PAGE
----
Bouncing babies and safe motherhood in Sri Lanka


Mother and baby in Ampara                                                                                                                                                                                             photogrpah copyright Chulie de Silva

Mother and baby in Ampara photograpah copyright Chulie de Silva



Today reading the story of Sri Lanka’s emergence as a success story in safer childbirth with a remarkable decline in maternal deaths, I mused about how I took for granted that childbirth would be safe when I had my children way back in the early 70’s.  It was joy unlimited as I breezed through pregnancies always under the stern but very caring eye of my GP, Dr. Navaratnam.  The news today that Sri Lanka should be held up as an example for other South Asian countries makes me very grateful for the high quality of medical care that was available to us in  the Sri Lanka system.  

 Presenting a paper at  the Royal College of Obstetricians and Gynecologists, UK, South Asia Day, Dr Hemantha Senanayake, from the University of Colombo, said the “ mortality ratio of Sri Lanka has declined dramatically as a direct result of the availability of midwives and trained assistance. “In 1960, the child mortality was 340 per 100,000, however, it was lowered to 43 per 100,000 live births in 2005.”

 Dr. Senanayake attributed it to Government policies adopted in the past few decades and among these the decision to increase the number of midwives. The number of women in Sri Lanka having a minimum of 4 antenatal visits has reached 99 percent in Sri Lanka, said a news report on this conference on the Sri Lanka Government’s Official website.

Visiting the Mahiyangana Base Hospital supported by the World Bank assisted Health Sector Development project last year it was a lovely sight to see young mothers with their babies in an attractively decorated waiting room.  There were a fair number of twins, and this was the regular Friday baby clinic.  There were also fathers and grandmothers, aunts and uncles—holding, helping, coo-cooiing and going ga-ga over the offspring .  Babies usually bring out the best in families here, and  this  was proof indeed. But was even more amazing was that there was not a single mother with a baby bottle.  All babies were breast fed and they were there with their babies for regular health checks and immunization.

Sri Lanka has encouraged breast feeding and discouraged home births (1 percent in 2006) and the availability of comprehensive emergency obstetric care is being expanded. Presently, 85 percent of births take place in facilities that have the services of a specialist obstetrician.

We did visit also a smaller clinic run by a midwife in Moneragala too on that visit. But she said she had only one delivery for the whole year!  Most of her work is on pre natal and post natal care.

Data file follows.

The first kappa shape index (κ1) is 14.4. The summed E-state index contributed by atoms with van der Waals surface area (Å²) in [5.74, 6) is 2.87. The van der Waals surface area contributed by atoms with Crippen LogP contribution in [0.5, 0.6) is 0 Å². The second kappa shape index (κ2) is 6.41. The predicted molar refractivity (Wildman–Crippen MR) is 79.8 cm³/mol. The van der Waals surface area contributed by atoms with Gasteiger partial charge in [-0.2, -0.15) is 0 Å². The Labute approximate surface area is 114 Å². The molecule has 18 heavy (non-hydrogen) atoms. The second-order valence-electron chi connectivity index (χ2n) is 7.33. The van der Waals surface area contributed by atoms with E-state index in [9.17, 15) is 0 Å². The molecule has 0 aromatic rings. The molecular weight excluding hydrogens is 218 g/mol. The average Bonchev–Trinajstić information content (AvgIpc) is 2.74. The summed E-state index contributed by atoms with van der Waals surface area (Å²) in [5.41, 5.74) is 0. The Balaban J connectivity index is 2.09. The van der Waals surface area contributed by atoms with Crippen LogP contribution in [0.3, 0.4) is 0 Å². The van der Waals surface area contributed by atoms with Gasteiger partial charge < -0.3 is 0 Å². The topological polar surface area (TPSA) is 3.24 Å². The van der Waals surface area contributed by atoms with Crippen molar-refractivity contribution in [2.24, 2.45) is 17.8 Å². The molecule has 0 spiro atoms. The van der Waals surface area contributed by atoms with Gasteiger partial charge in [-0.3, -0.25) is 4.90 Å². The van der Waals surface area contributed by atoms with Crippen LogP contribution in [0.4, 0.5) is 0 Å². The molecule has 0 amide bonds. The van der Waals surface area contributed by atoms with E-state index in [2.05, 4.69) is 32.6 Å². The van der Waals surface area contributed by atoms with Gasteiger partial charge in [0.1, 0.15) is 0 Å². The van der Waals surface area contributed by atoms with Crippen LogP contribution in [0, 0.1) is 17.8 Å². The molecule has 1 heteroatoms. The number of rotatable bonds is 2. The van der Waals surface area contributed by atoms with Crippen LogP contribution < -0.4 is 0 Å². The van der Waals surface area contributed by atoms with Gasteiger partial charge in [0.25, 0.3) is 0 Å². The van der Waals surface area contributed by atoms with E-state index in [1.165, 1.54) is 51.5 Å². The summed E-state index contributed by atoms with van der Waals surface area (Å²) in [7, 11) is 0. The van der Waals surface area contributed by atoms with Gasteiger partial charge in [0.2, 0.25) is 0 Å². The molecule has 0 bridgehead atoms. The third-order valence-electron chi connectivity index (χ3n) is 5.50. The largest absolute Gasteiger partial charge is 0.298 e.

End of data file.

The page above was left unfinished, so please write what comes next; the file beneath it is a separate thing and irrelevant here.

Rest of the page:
Midwives like her are recruited from villages close to Maternal Care Centers where they are meant to serve, which ensures minimal geographic and cultural barriers to providing a service we can deservedly be proud of.   

Dharshini Perera was doing the rounds at the IDP camp in Nanaththan in Northern Sri Lanka.

 The midwife is known, if not related , and tends to bond easily with the mothers to be. As was the case with Dharshini Perera, a health nurse I met at an Internally Displaced People’s (IDP) camp at Nannadan in the North of Sri Lanka.  Dharshini spoke  fluently in Tamil, her mother’s tongue.  Caring and tender, I watched her as she checked on the children and had a following like the Pied Piper in a little while. She is a fine example of  the hallmark of the service — low-cost and indigenous.

Going back to the time when I was born many many moons ago, and an oft repeated story by my father springs to mind. Father to be was waiting at the railway station to meet the Midwife who was coming from Colombo for my  birth .  For no apparent reason on that New year’s day, the train whizzed past the Hikkaduwa station to Galle, leaving my father gaping in disbelief.   My father’s Colonial relic “ clerk” came to the rescue of his panic stricken boss and a local midwife was rounded up. The rest as they say is history. But the fact is that even way back then it was a hallmark of a good service.  Thank you Sri Lanka, we owe much to you .

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Text & Photographs@ Chulie de Silva

7 thoughts on “Bouncing babies and safe motherhood in Sri Lanka

  1. What a positive story – much needed in these times. I so admire Sri Lanka’s training of midwives, the encouragement of breast feeding, etc. An example to all nations. Excellent reporting and photography as usual.

  2. Mutual feelings Chulie, I was reading with pride the UNICEF report on Reproductive Health report for 2008 and found the report on Sri Lanka a ‘success story’. Made me an extremely proud mother from Sri Lanka.

    I have my own experience for no:3 when, although severely complicated with the risk of losing one or both our lives, my gyno saved both of us with his expertise and discipline. This too in a semi-government hospital. And yes, I always wanted to write about the health nurses. An encouraging sight to all mothers all over Sri Lanka.

    Way to go, my Sri Lanka!

  3. Chulie,

    This is such a beautiful entry that elicits an empathetic and emotional response. You should consider posting this on the End Poverty in South Asia blog as well.

  4. Thank you for a this glimps into Sri Lankan obstetric care. I truely enjoy your blog. It’s so well written and well informed – and it provides a great counterpoint to the usual images of Sri Lanka portrayed in media.

  5. Pingback: Bouncing babies and safe motherhood in Sri Lanka Chuls Bits & Pics | All For Newborns

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